Can I tell that from just looking at her photo? I sure as hell wish I could.

I’m building my agent database right now. I’ve been searching Publishers Marketplace, Query Tracker, and researching other writers who are in the vein of Stands Alone to find their agents. I’m doing Google searches and reading interviews and Twitter accounts.

I have a couple more super smart people in line to review my query letter and synopsis and then, I’m ready. I’m ready. I’m ready.

I’m anxious.

And feel super vulnerable. But driven and dare I say…believe in my own craft even though I still have so much more to learn and am working and writing every day. I’m creating story and birthing characters that I throw into pits of fire of pain, grief and oppression or dump in the middle of dark wildernesses created by their own fears or by some way their parents fucked them up and then hope that the trail becomes clear to get them out of there. Never unscathed but at least out to where the sun lives.

I feel like I’ve come into my own. And my voice is clear. And I hope to find an agent who sees that. Gets that. And wants to join me for that often blind rushing run through the wilderness.

Creating a White Supremacist Character

If there’s at least a tiny part of ourselves in every character we create, then what does that mean when it comes to creating bad guys? To creating the narcissist? The evil? To creating the one who wrecks havoc and tears through whatever and whoever is in their path?

Of course, writing to the humanity of these characters is the goal. That’s what gives them flesh. Finding their underbelly, exposing it, and then healing is a goal. Maybe. Destroying them? That’s a righteous goal, too.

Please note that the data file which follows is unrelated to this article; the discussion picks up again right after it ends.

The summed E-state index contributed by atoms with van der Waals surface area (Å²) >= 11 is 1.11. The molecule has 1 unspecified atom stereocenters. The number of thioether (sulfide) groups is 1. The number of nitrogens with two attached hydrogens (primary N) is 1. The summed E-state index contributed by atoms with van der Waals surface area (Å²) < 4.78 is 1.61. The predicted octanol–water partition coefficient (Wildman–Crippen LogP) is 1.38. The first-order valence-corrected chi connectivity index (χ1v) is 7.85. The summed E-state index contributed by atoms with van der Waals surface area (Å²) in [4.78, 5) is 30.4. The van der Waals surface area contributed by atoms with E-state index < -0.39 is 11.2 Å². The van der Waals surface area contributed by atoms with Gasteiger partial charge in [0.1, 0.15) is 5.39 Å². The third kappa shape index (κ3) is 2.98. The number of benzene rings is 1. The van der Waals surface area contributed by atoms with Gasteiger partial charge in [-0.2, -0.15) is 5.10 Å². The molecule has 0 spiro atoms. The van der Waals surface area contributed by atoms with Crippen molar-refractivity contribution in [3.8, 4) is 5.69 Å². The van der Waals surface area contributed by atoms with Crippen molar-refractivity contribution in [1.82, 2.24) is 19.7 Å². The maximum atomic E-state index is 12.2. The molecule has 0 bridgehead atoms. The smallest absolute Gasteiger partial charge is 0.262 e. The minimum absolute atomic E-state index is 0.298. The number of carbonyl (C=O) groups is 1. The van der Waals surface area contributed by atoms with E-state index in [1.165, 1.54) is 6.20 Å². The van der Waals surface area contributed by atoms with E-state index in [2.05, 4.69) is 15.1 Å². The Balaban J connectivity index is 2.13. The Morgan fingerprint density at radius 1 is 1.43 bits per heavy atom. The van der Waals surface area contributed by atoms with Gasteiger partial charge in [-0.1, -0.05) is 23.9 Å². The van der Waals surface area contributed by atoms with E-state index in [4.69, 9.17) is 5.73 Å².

I’m thinking about this as I prepare to go back into my novel. It’s been with beta readers and now I’m ready to enter this world again, which means I have to pull up a chair at the table headed up by a white supremacist. Of all my characters, my bad guys, and there’s plenty of them; I write crime suspense so my bad guys do heinous things, creating Raimond Davies has been the toughest.

In Stands Alone, my novel about a Mixed Blood cop who takes on a white supremacist, their ancestors are the soldiers in this war. Which means I wrote their histories, too. I know who Raimond’s father was and what he did to him. I know who his grandma was and how filthy and mean she was. I know who Raimond was as a small boy at the mercy of the adults in his life and how that set him on a course of hatred.

I think that in the many hours I’ve spent with this story, and the many more to come, my own ancestors settle on the loveseat in my office. Native men and women who fought the destructive forces of white men for their families and their tribes. African women who endured unimaginable atrocities and yet never stopped fighting for their freedom. They keep the sage burning, the drums pounding as they wrap their arms around me, whispering that this is the story that I need to tell. That only I can tell. They say it’s okay. That I’m safe from the horror on the page, from the horror in my imagination. They tell me I’m honoring the fight. Their fight.

My fight.

But damn.